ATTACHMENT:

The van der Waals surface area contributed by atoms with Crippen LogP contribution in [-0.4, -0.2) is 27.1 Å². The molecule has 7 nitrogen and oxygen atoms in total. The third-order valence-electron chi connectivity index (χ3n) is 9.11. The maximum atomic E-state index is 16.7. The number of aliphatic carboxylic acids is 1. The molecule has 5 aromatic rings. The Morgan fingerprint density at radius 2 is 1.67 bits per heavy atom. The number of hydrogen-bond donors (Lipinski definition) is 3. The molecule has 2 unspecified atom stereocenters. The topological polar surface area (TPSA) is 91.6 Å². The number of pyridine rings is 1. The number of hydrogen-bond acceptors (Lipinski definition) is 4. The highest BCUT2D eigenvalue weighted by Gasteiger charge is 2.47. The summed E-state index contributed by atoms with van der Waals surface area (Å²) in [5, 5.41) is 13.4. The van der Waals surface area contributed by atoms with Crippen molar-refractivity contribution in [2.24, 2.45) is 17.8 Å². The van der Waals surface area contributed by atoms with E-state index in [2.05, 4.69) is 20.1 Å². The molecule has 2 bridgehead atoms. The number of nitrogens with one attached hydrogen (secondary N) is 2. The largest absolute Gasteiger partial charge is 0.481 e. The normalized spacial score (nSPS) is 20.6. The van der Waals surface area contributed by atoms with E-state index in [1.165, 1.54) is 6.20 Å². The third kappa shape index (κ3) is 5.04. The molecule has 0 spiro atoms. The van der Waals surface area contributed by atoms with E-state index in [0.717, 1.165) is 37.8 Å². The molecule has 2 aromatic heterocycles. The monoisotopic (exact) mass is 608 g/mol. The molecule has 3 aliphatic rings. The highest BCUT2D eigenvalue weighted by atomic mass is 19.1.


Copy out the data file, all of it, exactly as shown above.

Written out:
The van der Waals surface area contributed by atoms with Crippen LogP contribution in [-0.4, -0.2) is 27.1 Å². The molecule has 7 nitrogen and oxygen atoms in total. The third-order valence-electron chi connectivity index (χ3n) is 9.11. The maximum atomic E-state index is 16.7. The number of aliphatic carboxylic acids is 1. The molecule has 5 aromatic rings. The Morgan fingerprint density at radius 2 is 1.67 bits per heavy atom. The number of hydrogen-bond donors (Lipinski definition) is 3. The molecule has 2 unspecified atom stereocenters. The topological polar surface area (TPSA) is 91.6 Å². The number of pyridine rings is 1. The number of hydrogen-bond acceptors (Lipinski definition) is 4. The highest BCUT2D eigenvalue weighted by Gasteiger charge is 2.47. The summed E-state index contributed by atoms with van der Waals surface area (Å²) in [5, 5.41) is 13.4. The van der Waals surface area contributed by atoms with Crippen molar-refractivity contribution in [2.24, 2.45) is 17.8 Å². The van der Waals surface area contributed by atoms with E-state index in [2.05, 4.69) is 20.1 Å². The molecule has 2 bridgehead atoms. The number of nitrogens with one attached hydrogen (secondary N) is 2. The largest absolute Gasteiger partial charge is 0.481 e. The normalized spacial score (nSPS) is 20.6. The van der Waals surface area contributed by atoms with E-state index in [1.165, 1.54) is 6.20 Å². The third kappa shape index (κ3) is 5.04. The molecule has 0 spiro atoms. The van der Waals surface area contributed by atoms with E-state index in [0.717, 1.165) is 37.8 Å². The molecule has 2 aromatic heterocycles. The monoisotopic (exact) mass is 608 g/mol. The molecule has 3 aliphatic rings. The highest BCUT2D eigenvalue weighted by atomic mass is 19.1.